A contractor can become entitled to costs during a delay in performance. But when is a government contractor entitled to unabsorbed overhead costs during a government-caused suspension or delay? A recent Civilian Board of Contracts Appeals case answers that question in part.
Summer has officially started! Let’s get it started off with the SmallGovCon Week in Review.
This week’s edition includes a new FAR provision relating to the Kaspersky ban, NIH’s CIO-SP3 HUBZone awards, and much more.
Nearly 90% of women-owned small business sole source contracts reviewed by the SBA Office of Inspector General were improper, according to a startling report issued yesterday.
In the study, the SBA OIG concluded that because of pervasive flaws in the award of WOSB and EDWOSB sole source contracts, “there was no assurance that these contracts were awarded to firms that were eligible to receive sole-source awards under the Program.” And if that wasn’t enough, the SBA OIG reiterated its position that, as a legal matter, it is improper to award any WOSB or EDWOSB sole source contract to a self-certified company.
As Koprince Law attorneys have discussed in depth, GAO will in some instances award costs for a clearly meritorious protest where an agency does not take corrective action before the due date for the agency report. But what are the standards for a “clearly meritorious” protest?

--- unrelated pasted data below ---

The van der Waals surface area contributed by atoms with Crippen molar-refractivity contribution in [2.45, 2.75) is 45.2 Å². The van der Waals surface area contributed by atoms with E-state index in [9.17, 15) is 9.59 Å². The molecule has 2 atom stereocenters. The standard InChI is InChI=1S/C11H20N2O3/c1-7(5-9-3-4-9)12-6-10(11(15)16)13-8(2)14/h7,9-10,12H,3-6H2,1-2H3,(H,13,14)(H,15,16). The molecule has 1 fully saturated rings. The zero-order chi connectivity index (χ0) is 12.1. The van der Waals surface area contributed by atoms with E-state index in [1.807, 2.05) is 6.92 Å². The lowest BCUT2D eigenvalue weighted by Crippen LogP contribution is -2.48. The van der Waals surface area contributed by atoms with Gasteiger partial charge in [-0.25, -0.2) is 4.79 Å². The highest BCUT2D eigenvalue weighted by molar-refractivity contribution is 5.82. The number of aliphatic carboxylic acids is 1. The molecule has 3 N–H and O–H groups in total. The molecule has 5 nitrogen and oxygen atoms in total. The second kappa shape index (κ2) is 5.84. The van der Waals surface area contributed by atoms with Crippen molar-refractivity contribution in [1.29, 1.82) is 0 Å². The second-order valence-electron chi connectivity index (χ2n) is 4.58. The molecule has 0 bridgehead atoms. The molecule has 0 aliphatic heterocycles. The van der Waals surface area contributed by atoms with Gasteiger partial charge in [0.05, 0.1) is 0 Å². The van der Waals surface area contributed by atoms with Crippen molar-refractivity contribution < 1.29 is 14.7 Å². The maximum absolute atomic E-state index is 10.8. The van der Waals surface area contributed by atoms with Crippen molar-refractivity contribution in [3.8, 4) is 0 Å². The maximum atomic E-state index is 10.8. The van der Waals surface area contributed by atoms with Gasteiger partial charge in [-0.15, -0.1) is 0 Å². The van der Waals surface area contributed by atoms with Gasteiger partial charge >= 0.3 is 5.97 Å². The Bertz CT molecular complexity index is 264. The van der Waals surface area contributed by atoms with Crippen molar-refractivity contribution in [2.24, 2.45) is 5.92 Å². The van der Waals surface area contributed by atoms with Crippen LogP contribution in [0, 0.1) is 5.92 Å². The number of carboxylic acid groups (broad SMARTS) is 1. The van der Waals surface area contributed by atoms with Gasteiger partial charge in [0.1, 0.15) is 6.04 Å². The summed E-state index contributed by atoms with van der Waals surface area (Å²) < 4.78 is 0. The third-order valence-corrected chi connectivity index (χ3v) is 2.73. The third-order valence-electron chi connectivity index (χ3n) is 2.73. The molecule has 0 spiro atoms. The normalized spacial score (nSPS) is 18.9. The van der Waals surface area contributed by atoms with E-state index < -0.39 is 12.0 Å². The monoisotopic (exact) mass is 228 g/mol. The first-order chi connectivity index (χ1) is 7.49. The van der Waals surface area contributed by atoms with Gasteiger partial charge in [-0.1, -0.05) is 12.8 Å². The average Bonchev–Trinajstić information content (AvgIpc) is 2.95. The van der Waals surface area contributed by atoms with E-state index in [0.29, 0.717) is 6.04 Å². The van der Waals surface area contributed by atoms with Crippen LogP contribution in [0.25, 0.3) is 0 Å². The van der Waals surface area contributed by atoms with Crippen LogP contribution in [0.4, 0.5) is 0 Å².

It’s instructive to look at a recent GAO decision that reviewed protest grounds dealing with past performance evaluation and a requirement that the Army be able to set up the proposed product within 60 seconds.
I am very pleased to announce that Stephan Skepnek has joined our team of attorney-authors here at SmallGovCon. Stephan is an associate attorney with Koprince Law LLC, where his practice focuses on federal government contracts law.
Before joining our team, Stephan practiced civil litigation and administrative law with the Kansas Corporation Commission. Check out Stephan’s full biography to learn more about our newest author, and don’t miss his first SmallGovCon post on the GAO’s tricky timeliness rules.
In honor of Father’s Day, how about a dad joke?
What kind of train eats too much?
A chew-chew train!
. . .
Now that you’ve stopped laughing, let’s dig into the SmallGovCon Week in Review. This week’s edition includes articles about the draft 2019 NDAA, an update on the SAM.gov hack, a proposed FAR amendment, and more. Happy Father’s Day, and have a great weekend!
An agency has broad discretion to terminate a contract for convenience. But sometimes, a contractor will challenge the termination for convenience by arguing that the agency acted in bad faith in terminating the contract.
A recent CBCA decision looks at what type of evidence is needed to establish bad faith. Not surprisingly, the CBCA confirms that the standard of proof is quite high.